Every time Steve Gauck scouts the Soybean Watch ’17 field, he encounters a situation where he needs to confirm what he is seeing. So he pulls the Purdue University Corn & Soybean Field Guide out of his back pocket. He still relies on the original print version. The Purdue Crop Diagnostic Training and Research Center publishes a new version of this popular guide each year, typically appearing in midwinter.
“It’s a good way to be more certain about what I am finding in the field,” Gauck says. “Both pictures and descriptions of insects, diseases and other situations in the book make it easier to figure out what’s going on. When you have the pictures and details right there in the field while you are looking at the insect or problem, it’s a lot easier than sending the specimen off or trying to identify it later.”
Gauck is a sales agronomist for Beck’s, based near Greensburg, Ind. Beck’s is the sponsor of Soybean Watch ’17.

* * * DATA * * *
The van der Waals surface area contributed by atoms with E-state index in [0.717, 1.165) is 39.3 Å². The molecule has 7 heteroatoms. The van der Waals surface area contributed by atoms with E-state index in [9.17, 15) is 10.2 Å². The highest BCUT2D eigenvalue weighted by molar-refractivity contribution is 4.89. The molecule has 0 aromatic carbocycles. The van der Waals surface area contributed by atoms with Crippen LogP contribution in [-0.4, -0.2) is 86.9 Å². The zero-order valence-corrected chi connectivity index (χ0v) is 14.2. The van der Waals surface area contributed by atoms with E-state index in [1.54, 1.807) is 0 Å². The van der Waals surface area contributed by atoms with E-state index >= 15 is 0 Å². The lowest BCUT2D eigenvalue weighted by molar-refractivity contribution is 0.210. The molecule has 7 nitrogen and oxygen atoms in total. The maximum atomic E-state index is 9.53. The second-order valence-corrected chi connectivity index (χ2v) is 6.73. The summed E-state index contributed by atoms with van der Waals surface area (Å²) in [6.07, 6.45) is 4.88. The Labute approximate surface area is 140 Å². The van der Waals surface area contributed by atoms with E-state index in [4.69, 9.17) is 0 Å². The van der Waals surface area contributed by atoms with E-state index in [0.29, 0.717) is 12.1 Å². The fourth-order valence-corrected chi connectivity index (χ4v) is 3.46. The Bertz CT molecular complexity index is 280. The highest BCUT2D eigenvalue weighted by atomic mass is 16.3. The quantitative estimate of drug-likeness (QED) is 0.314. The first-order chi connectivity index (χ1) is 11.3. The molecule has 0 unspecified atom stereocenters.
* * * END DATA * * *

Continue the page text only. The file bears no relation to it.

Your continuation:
On one visit to the field, Gauck noticed a few adult beetles on plants. There weren’t enough to cause issues, but he wanted to identify which beetles he was finding. He pulled out the guide.
He determined there were both Mexican bean beetle adults and bean leaf beetle adults in the field. Mexican bean beetles aren’t as common but can be found in some fields. The larva is easily recognized because it has a soft body. The adult resembles more of a common beetle.
TINY PEST: Steve Gauck used the Purdue guide to identify this insect as an adult Mexican bean beetle.
According to the Purdue guide, adult Mexican bean beetles are round with copper-colored wings featuring 16 black spots. They can skeletonize leaves by feeding, and can also feed on pods. The guide notes that they can continue feeding all the way to harvest. Mexican bean beetle feeding on leaves would seldom approach the threshold for spraying, Gauck says.
Bean leaf beetles can be yellow, tan or red, according to the guide. They have a distinct, triangular black mark behind the head and between the wing covers. You may find bean leaf beetles that don’t have black spots on their wing covers.
If pod feeding reaches 5% of marketable pods and 10 or more beetles are present per foot of soybean row, it may pay to spray for these beetles. That means careful scouting needs to continue all the way to harvest, Gauck says.